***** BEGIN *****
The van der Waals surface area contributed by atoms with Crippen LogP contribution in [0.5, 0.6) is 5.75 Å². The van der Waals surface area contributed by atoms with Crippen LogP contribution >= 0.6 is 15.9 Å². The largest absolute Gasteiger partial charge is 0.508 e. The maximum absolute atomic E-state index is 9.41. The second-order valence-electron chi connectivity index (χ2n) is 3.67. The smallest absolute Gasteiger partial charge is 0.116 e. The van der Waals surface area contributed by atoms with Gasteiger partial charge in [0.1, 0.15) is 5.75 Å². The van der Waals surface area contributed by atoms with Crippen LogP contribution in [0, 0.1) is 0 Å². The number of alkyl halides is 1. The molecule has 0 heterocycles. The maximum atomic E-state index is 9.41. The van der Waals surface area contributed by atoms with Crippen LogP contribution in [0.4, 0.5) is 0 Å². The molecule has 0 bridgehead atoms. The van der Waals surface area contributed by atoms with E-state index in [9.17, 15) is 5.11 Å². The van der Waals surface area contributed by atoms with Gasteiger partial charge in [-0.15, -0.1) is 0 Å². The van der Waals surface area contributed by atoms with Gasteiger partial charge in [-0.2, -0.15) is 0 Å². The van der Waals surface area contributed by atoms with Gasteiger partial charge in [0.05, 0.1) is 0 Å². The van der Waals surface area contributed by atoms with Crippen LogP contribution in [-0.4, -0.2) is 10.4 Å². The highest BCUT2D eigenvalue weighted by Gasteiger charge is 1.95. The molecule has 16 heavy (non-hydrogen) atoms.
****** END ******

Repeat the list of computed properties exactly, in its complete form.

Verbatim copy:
The van der Waals surface area contributed by atoms with Crippen LogP contribution in [0.5, 0.6) is 5.75 Å². The van der Waals surface area contributed by atoms with Crippen LogP contribution >= 0.6 is 15.9 Å². The largest absolute Gasteiger partial charge is 0.508 e. The maximum absolute atomic E-state index is 9.41. The second-order valence-electron chi connectivity index (χ2n) is 3.67. The smallest absolute Gasteiger partial charge is 0.116 e. The van der Waals surface area contributed by atoms with Gasteiger partial charge in [0.1, 0.15) is 5.75 Å². The van der Waals surface area contributed by atoms with Crippen LogP contribution in [0, 0.1) is 0 Å². The number of alkyl halides is 1. The molecule has 0 heterocycles. The maximum atomic E-state index is 9.41. The van der Waals surface area contributed by atoms with Crippen LogP contribution in [0.4, 0.5) is 0 Å². The molecule has 0 bridgehead atoms. The van der Waals surface area contributed by atoms with E-state index in [9.17, 15) is 5.11 Å². The van der Waals surface area contributed by atoms with Gasteiger partial charge in [-0.15, -0.1) is 0 Å². The van der Waals surface area contributed by atoms with Gasteiger partial charge in [-0.2, -0.15) is 0 Å². The van der Waals surface area contributed by atoms with Gasteiger partial charge in [0.05, 0.1) is 0 Å². The van der Waals surface area contributed by atoms with Crippen LogP contribution in [-0.4, -0.2) is 10.4 Å². The highest BCUT2D eigenvalue weighted by Gasteiger charge is 1.95. The molecule has 16 heavy (non-hydrogen) atoms.